Since you mean to draw water through the centrifugal electric pump you are going to have to use a different type of pump that does not need to have parts located in the well casing. Any pump that is not located in the water can only draft water to a maximum of Twenty Four Feet above the water level before it enters the pump mechanism. That figure is theoretical and the effective practical limit is Twenty Feet. From what you have said that should not be a problem for your situation. You will simply have to use a different kind of pump. The following link will take you to a picture of a diaphragm pump which may well work for your situation.
http://www.deanbennett.com/pacer-hand-transfer-pump.gif
The entire mechanism is inside the housing that the pump handle is attached to.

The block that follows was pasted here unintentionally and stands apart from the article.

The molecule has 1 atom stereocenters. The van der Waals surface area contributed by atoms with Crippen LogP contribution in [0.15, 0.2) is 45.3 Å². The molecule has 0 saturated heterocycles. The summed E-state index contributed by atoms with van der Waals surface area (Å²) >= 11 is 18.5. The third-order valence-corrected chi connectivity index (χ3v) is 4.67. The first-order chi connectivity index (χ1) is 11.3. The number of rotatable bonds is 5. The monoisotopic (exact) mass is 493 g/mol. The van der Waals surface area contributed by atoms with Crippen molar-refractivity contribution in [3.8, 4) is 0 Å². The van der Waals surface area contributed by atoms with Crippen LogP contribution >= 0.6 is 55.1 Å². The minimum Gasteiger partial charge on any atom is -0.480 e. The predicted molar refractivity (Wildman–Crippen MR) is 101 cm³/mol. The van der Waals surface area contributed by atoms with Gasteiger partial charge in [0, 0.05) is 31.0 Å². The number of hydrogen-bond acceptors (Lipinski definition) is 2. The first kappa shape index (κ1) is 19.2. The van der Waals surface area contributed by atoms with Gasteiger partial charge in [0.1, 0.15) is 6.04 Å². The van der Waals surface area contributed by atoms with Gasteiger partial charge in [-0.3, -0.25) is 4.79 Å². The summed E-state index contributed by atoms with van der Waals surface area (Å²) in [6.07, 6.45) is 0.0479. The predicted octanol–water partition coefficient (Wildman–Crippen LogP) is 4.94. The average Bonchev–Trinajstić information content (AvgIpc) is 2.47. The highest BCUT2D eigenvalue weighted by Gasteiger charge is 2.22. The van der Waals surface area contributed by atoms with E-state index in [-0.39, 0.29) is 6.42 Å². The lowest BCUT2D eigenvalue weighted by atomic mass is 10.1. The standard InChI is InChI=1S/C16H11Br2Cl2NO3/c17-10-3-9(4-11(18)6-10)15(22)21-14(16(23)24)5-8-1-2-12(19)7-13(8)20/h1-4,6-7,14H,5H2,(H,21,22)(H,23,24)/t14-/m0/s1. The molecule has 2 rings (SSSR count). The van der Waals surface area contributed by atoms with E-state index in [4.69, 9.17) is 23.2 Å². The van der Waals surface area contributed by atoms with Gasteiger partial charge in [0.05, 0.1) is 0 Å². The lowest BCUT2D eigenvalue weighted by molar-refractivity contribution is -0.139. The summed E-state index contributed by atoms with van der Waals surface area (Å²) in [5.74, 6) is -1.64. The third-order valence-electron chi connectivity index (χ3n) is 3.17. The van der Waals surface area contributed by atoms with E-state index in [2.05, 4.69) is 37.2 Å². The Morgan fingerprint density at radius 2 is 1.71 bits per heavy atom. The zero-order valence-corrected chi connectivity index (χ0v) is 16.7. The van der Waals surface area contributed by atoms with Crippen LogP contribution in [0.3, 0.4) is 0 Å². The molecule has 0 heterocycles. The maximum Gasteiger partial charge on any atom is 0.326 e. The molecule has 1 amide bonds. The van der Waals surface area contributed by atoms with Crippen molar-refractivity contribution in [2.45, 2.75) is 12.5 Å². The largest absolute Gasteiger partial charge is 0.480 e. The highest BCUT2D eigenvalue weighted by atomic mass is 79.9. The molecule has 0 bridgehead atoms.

The other type of pump that would work for you is a rotary vain pump. It would look very similar to the the diaphragm pump except that the handle gets turned like those on a manual coffee grinder. The drive shaft of the handle directly drives the rotating vanes inside the volute of the pump. This link will take you to a picture of a hand rotary vane pump.
http://i00.i.aliimg.com/photo/v1/104...riental_B_.jpg The one in that picture is designed to be a transfer pump for petroleum products which brings up the possibly obvious need to assure that the pump you choose is suitable for use with potable (drinking) water. I used the word "potable" because it is the "term of art" in drinkable water systems that you should look for in the descriptions of the pumps you will be considering purchasing.

I hope that is of some help to you. Would you be so kind as to let us know how your project works out. There are undoubtedly others who would like to add a manual water pump to their systems that could benefit from knowing what worked for you.
Hand_Rotary_Pump.jpg  
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Last edited by hornetd; 08-23-2015 at 09:20 AM. Reason: Make links clickable
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Old 08-23-2015, 08:59 AM  
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you need to check out this co. called Flojak

http://flojak.com/?utm_source=msn&ut...d_Well_Pump_JF